Escape from the Merry Christmas Zone

Feng Zhu

I am not in the US at the moment, but in Russia. This means several things. First, today is not Christmas. (Christmas is on January 7th, having something to do with the Julian calendar. It is 3/4 of a day per century fast, but since it is only used for religious holidays, nobody cares.) Second, even for the Christians here, Christmas is a minor feast, far behind Easter. This is quite understandable: sure, virgin birth (not to be confused with immaculate conception, as some technical-minded reader has pointed out) is a bit of a trick, but it is nothing compared to the trick of rising from the dead after being crucified. Now that is one act you just never want to follow!

Third, the big holiday here is not Christmas but the New Year, which I much prefer. Actually, I would prefer to celebrate Winter Solstice, which is an actual observable astronomical event rather than an artificial date on an artificial calendar. That is what these holidays really were before the priests co-opted them: celebrations of light. Christmas was Winter Solstice, and Easter was Spring Equinox. And so, for once, I don\’t feel compelled to even pretend that Christmas exists. But since this just happens to be the 25th of December—the day many readers of this blog happen to celebrate Christmas—and since this year it happens to fall on a Tuesday—the day of the week on which I publish a blog post—today I will blog about Christmas.

In all the years I\’ve spent living in the US, I have always felt the urge to get the hell out of the country whenever Christmas approached. This is because it is a season when Americans are \”struggling to celebrate the holiday with some semblance of normalcy\” (I just heard this very phrase on NPR\’s All Things Considered. The context is the mass murder of schoolchildren in Connecticut, but I find that it applies every year.) It is a stressful time when people rush around trying to find presents on which to deplete their meager savings (or, more likely, run up some more credit card debt) in order to maintain a commercially imposed fiction of normal family life. This often causes them to be overcome by feelings of alienation, depression and despair. As with that other great American holiday, Thanksgiving, people compensate for their misery with a bout of pathetic, self-destructive gorging.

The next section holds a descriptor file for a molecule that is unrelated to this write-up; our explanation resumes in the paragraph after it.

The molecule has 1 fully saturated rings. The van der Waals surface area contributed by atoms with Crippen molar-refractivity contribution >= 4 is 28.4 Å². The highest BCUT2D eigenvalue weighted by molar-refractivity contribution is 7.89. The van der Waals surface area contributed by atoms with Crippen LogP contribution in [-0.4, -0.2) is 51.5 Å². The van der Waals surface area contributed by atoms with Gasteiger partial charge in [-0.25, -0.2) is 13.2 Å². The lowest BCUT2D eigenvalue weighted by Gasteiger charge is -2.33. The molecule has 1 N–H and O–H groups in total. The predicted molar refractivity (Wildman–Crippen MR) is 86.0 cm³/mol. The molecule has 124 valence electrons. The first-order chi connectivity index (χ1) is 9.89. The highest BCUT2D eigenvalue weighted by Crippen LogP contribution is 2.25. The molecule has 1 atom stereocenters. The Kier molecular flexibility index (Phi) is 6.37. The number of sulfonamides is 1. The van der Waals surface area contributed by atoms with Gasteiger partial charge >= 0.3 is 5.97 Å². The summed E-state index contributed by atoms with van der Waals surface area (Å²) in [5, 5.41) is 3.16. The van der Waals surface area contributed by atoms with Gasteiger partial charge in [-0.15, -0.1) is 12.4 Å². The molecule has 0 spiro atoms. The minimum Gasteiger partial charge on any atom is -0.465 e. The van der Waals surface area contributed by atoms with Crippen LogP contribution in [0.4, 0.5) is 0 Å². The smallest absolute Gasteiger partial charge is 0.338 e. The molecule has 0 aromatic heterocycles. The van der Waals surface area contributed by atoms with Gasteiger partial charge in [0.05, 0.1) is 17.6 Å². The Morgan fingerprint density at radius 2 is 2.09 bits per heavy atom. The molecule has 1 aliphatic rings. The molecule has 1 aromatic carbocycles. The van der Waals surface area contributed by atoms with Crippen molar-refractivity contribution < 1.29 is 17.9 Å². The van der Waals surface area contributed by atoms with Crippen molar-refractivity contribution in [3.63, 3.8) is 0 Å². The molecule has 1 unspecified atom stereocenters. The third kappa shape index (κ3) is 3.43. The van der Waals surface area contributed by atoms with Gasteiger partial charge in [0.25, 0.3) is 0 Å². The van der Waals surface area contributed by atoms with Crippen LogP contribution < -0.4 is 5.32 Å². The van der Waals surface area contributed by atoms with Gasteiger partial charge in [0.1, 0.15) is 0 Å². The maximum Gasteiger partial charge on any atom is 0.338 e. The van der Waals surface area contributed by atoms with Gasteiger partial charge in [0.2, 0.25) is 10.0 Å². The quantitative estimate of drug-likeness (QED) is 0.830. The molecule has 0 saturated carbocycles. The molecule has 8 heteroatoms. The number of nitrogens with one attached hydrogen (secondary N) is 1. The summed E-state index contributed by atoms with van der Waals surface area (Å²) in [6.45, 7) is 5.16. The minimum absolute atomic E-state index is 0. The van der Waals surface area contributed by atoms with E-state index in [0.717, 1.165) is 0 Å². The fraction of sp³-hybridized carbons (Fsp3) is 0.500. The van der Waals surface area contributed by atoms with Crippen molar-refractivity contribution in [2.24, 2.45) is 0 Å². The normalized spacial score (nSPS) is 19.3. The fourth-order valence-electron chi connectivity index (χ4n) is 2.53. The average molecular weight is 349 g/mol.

Now, I am certainly not against celebrating, whatever it is you want to celebrate; celebrating is good. I am not even opposed to celebrating Christmas (as I mentioned, immaculate conception is quite a trick, although the Egyptian god Horus clearly did it first). But I am against celebrating this most toxic of all American holidays: the holiday of Christmasshopping. Please kill it, and in so doing celebrate your vaunted freedom of which I have heard so much but seen so little. It shouldn\’t be that hard: there is already a tradition of company Christmas parties, which are never held on December 25th. Now, just extend it to family Christmas parties. Hold them some time in January. Do buy some presents, if you wish, but be sure to buy them after Christmas, when the prices are lower. Use the savings to rent a hall, hire a band and have the occasion catered. Include not just the family but friends and neighbors. As for December 25th, throw a zombie party or something. Everyone loves zombies nowadays. Then maybe I\’ll stop trying to flee the country every Christmas season.

14 Responses to “Escape from the Merry Christmas Zone”

  1. Anonymous Says:

    LOL…I also do not celebrate Christmas, and I don't like zombies of even the religious sort!I do celebrate the Solstice, and will spend New Year's Eve listening to Beethoven's Ninth Symphony ….I congratulate you on your escape!

  2. Anonymous Says:

    Inmaculate Conception is -according to the Catholic Churc- on December 8th.And it's not inmaculate conception of Jesus but inmaculate conception of Virgin Mary herself, when her mother (Saint Ana) got pregnant. Egyptians didn't go so far…From an atheist.

  3. Anonymous Says:

    I make it a point to avoid all malls and shopping centers until well after Christmas has passed. I hate crowds, period. I hate them so much that I will gladly pay more not to witness them. I also avoid the employer or office parties by being out of town. I pay for that also, by making contributions to the party fund. It's harder to avoid family- and friend-related Christmas parties, but sometimes I've even managed that by being out of town. As for my family, they are all accomplished at holiday shopping and gift giving, so much so that I can just relax and drink egg nog, which no one else enjoys but me and my now ancient mother. We always reminence about how dad made it from scratch, which is getting to be a lost art. Sometimes I feel as dated as Clarence the apprentice angel in Cappra's \”It's a Wonderful Life\”.

  4. Anonymous Says: